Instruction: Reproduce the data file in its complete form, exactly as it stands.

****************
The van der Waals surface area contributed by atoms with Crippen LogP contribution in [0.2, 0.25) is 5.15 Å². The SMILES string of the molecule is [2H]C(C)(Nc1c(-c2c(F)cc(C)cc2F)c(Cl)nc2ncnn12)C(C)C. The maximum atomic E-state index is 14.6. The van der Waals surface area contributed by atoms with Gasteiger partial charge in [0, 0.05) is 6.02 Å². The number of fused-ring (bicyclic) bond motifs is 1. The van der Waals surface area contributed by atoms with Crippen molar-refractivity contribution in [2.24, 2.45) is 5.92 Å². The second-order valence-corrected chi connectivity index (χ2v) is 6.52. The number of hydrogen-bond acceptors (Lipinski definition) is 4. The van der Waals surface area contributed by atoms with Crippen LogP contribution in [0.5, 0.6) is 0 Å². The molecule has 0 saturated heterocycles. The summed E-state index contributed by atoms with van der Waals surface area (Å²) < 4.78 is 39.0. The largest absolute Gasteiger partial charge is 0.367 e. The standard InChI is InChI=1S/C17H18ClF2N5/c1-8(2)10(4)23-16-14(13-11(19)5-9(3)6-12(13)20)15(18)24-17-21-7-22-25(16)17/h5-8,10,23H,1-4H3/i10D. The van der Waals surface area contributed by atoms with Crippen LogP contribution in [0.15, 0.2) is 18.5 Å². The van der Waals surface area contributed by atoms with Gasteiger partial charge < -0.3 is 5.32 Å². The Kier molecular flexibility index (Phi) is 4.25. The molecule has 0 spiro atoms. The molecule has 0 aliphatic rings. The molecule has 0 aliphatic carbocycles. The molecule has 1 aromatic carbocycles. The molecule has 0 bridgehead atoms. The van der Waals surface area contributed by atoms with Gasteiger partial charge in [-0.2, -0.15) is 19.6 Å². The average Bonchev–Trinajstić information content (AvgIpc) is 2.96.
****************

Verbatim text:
The van der Waals surface area contributed by atoms with Crippen LogP contribution in [0.2, 0.25) is 5.15 Å². The SMILES string of the molecule is [2H]C(C)(Nc1c(-c2c(F)cc(C)cc2F)c(Cl)nc2ncnn12)C(C)C. The maximum atomic E-state index is 14.6. The van der Waals surface area contributed by atoms with Gasteiger partial charge in [0, 0.05) is 6.02 Å². The number of fused-ring (bicyclic) bond motifs is 1. The van der Waals surface area contributed by atoms with Crippen molar-refractivity contribution in [2.24, 2.45) is 5.92 Å². The second-order valence-corrected chi connectivity index (χ2v) is 6.52. The number of hydrogen-bond acceptors (Lipinski definition) is 4. The van der Waals surface area contributed by atoms with Crippen LogP contribution in [0.5, 0.6) is 0 Å². The molecule has 0 saturated heterocycles. The summed E-state index contributed by atoms with van der Waals surface area (Å²) < 4.78 is 39.0. The largest absolute Gasteiger partial charge is 0.367 e. The standard InChI is InChI=1S/C17H18ClF2N5/c1-8(2)10(4)23-16-14(13-11(19)5-9(3)6-12(13)20)15(18)24-17-21-7-22-25(16)17/h5-8,10,23H,1-4H3/i10D. The van der Waals surface area contributed by atoms with Crippen LogP contribution in [0.15, 0.2) is 18.5 Å². The van der Waals surface area contributed by atoms with Gasteiger partial charge < -0.3 is 5.32 Å². The Kier molecular flexibility index (Phi) is 4.25. The molecule has 0 spiro atoms. The molecule has 0 aliphatic rings. The molecule has 0 aliphatic carbocycles. The molecule has 1 aromatic carbocycles. The molecule has 0 bridgehead atoms. The van der Waals surface area contributed by atoms with Gasteiger partial charge in [-0.2, -0.15) is 19.6 Å². The average Bonchev–Trinajstić information content (AvgIpc) is 2.96.